Dialogue in Action: Gordon Student Scholars and the Civilitas Group
A group of A. J. Gordon Scholars and Clarendon Scholars recently had an opportunity to engage with Christian leaders from all over the country at a gathering in nearby Boston. One of the participants, India Boland ’17 (A. J. Gordon Scholar and Pike Honors student) recounts the experience.
The shots fired on June 17 in the Emanuel African Methodist Episcopal Church in Charleston, South Carolina, reverberated across the country and shed light on an issue the Christian church as a whole could no longer afford to avoid. A known white-supremacist gunman entered a prayer service and shot innocent Christians, murdering nine and severely injuring a tenth. The Emanuel African Methodist Episcopal Church is one of the oldest black churches in the country, and has long been the source of civil rights movements. This particularly targeted crime is horrifying in every aspect, and has in many cases served as undeniable proof that violent racism is still thriving in our own communities.
Many pastors across the country realized it is part of their calling to educate themselves on how to engage, defend and advocate for minority groups in their congregations. “What if they could say, ‘After Charleston, we owned the pain of our collective church family?’ What if they could say, ‘After Charleston, we did everything we could to ensure something like this never happens again?’” asks the After Charleston website that seeks to unite Christians in the aftermath of the Charleston tragedy. Rev. Doug Birdsall, former President of the American Bible Society and the Lausanne Movement, was particularly disturbed by the events, and was haunted by the question: If black men and women aren’t safe in their own churches, where are they safe?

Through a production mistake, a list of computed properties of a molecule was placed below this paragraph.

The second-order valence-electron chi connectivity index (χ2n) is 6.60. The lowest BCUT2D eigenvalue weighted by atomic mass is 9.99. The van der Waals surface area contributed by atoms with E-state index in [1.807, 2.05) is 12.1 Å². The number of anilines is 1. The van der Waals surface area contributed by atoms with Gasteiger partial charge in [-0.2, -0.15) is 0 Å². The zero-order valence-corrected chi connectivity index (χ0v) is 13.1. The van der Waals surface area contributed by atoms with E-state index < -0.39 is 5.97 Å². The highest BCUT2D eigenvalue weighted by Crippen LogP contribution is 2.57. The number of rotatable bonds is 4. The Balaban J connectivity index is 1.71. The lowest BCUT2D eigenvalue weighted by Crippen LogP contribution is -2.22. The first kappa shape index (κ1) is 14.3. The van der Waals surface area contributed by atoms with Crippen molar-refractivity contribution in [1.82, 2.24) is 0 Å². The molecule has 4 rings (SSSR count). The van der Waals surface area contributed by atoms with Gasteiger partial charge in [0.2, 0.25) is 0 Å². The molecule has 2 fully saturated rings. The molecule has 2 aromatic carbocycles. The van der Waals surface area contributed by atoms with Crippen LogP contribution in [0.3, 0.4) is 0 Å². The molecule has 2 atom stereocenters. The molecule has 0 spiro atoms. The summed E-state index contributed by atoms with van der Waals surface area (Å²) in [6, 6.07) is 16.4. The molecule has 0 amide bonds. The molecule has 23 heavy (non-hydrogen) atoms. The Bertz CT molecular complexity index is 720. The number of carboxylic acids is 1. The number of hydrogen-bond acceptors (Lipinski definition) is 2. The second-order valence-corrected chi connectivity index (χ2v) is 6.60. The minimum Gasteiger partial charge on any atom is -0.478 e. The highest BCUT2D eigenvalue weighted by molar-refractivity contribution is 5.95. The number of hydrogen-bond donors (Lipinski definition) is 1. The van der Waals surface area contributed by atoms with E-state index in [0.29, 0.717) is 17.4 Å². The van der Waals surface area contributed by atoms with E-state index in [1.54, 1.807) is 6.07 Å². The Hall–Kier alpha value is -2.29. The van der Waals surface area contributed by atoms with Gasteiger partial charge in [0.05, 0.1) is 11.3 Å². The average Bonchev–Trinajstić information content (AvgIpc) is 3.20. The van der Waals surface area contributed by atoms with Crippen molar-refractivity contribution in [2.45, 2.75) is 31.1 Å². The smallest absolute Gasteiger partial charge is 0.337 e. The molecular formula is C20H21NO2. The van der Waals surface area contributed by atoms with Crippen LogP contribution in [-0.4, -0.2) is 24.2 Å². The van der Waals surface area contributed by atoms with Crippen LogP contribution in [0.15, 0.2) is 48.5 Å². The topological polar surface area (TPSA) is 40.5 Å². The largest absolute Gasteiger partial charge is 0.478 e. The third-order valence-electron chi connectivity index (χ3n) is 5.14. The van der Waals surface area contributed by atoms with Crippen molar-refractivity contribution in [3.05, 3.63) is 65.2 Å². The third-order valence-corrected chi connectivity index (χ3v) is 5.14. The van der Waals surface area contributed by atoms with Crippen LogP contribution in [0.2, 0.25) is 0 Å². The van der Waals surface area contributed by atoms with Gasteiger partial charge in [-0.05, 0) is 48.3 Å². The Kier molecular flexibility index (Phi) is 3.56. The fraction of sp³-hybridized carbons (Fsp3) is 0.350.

In an environment of helplessness, confusion and anger, he sought to bring together pastors and academics from across all possible lines of division. On June 25, 2015, an incredible gathering of 24 Christian leaders of diverse backgrounds and ethnicities converged to initiate dialogue, healing and restoration. They spoke, they preached, they cried, they were vulnerable. Anger was expressed. The beginning of healing was found. Many walked in as strangers, and all walked away as friends. From this meeting, the Civilitas Group was born.
The Civilitas Group was reunited in October in Boston, and Gordon’s own A. J. Gordon Scholars and Clarendon Scholars were invited to attend and participate as young leaders in life-giving conversation and discussion over three days. Many members of the Civilitas Board of Advisors—including Richard Mouw of Fuller Theological Seminary, Katherine Alsdorf of the Center for Faith & Work of New York City’s Redeemer Presbyterian Church, Bethany Hoang of International Justice Mission, and Gideon Strauss of the Institute for Christian Studies—gathered with urban leaders and others from across the United States to dialogue, reflect and strategize about how Christians can work together for the common good. Their deep love and respect for each other was clear.
Over three days, we were able to see something incredible, something that many have come to believe is impossible in the modern, diverse Christian community: brothers and sisters across age, race, and theological belief embracing one another in love and vulnerability around extremely contentious issues. We bore witness to civil, productive dialogue in action that has led to changes for the better in many congregations and communities.